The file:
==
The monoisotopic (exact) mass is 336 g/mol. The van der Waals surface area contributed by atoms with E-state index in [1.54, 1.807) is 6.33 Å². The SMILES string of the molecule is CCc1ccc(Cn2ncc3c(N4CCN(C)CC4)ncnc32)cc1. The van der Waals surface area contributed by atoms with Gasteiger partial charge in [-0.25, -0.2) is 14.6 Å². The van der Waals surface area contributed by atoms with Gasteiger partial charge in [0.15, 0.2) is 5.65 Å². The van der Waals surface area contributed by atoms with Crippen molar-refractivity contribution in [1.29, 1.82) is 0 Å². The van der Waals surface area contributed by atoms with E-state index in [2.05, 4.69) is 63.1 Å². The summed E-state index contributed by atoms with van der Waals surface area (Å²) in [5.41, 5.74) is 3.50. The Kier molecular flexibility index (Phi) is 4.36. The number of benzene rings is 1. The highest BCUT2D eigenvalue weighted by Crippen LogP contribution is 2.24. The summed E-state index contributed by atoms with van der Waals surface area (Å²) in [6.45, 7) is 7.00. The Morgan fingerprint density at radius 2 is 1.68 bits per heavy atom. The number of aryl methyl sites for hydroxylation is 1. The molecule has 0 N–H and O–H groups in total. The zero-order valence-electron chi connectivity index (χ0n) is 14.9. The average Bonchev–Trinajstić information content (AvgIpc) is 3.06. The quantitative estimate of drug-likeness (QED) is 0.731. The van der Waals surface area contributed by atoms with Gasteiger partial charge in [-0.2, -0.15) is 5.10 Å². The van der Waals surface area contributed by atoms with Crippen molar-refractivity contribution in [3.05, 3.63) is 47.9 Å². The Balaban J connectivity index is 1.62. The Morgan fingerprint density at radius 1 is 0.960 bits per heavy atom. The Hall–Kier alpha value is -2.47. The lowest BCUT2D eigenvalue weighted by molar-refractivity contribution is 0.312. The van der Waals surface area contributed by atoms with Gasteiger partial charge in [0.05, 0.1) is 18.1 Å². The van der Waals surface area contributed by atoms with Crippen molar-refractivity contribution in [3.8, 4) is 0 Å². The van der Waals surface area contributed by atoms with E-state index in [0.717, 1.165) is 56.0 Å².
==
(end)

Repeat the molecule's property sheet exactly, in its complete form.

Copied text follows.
The monoisotopic (exact) mass is 336 g/mol. The van der Waals surface area contributed by atoms with E-state index in [1.54, 1.807) is 6.33 Å². The SMILES string of the molecule is CCc1ccc(Cn2ncc3c(N4CCN(C)CC4)ncnc32)cc1. The van der Waals surface area contributed by atoms with Gasteiger partial charge in [-0.25, -0.2) is 14.6 Å². The van der Waals surface area contributed by atoms with Gasteiger partial charge in [0.15, 0.2) is 5.65 Å². The van der Waals surface area contributed by atoms with Crippen molar-refractivity contribution in [1.29, 1.82) is 0 Å². The van der Waals surface area contributed by atoms with E-state index in [2.05, 4.69) is 63.1 Å². The summed E-state index contributed by atoms with van der Waals surface area (Å²) in [5.41, 5.74) is 3.50. The Kier molecular flexibility index (Phi) is 4.36. The number of benzene rings is 1. The highest BCUT2D eigenvalue weighted by Crippen LogP contribution is 2.24. The summed E-state index contributed by atoms with van der Waals surface area (Å²) in [6.45, 7) is 7.00. The Morgan fingerprint density at radius 2 is 1.68 bits per heavy atom. The number of aryl methyl sites for hydroxylation is 1. The molecule has 0 N–H and O–H groups in total. The zero-order valence-electron chi connectivity index (χ0n) is 14.9. The average Bonchev–Trinajstić information content (AvgIpc) is 3.06. The quantitative estimate of drug-likeness (QED) is 0.731. The van der Waals surface area contributed by atoms with Gasteiger partial charge in [-0.2, -0.15) is 5.10 Å². The van der Waals surface area contributed by atoms with Crippen molar-refractivity contribution in [3.05, 3.63) is 47.9 Å². The Balaban J connectivity index is 1.62. The Morgan fingerprint density at radius 1 is 0.960 bits per heavy atom. The Hall–Kier alpha value is -2.47. The lowest BCUT2D eigenvalue weighted by molar-refractivity contribution is 0.312. The van der Waals surface area contributed by atoms with Gasteiger partial charge in [0.05, 0.1) is 18.1 Å². The van der Waals surface area contributed by atoms with Crippen molar-refractivity contribution in [3.8, 4) is 0 Å². The van der Waals surface area contributed by atoms with E-state index in [0.717, 1.165) is 56.0 Å².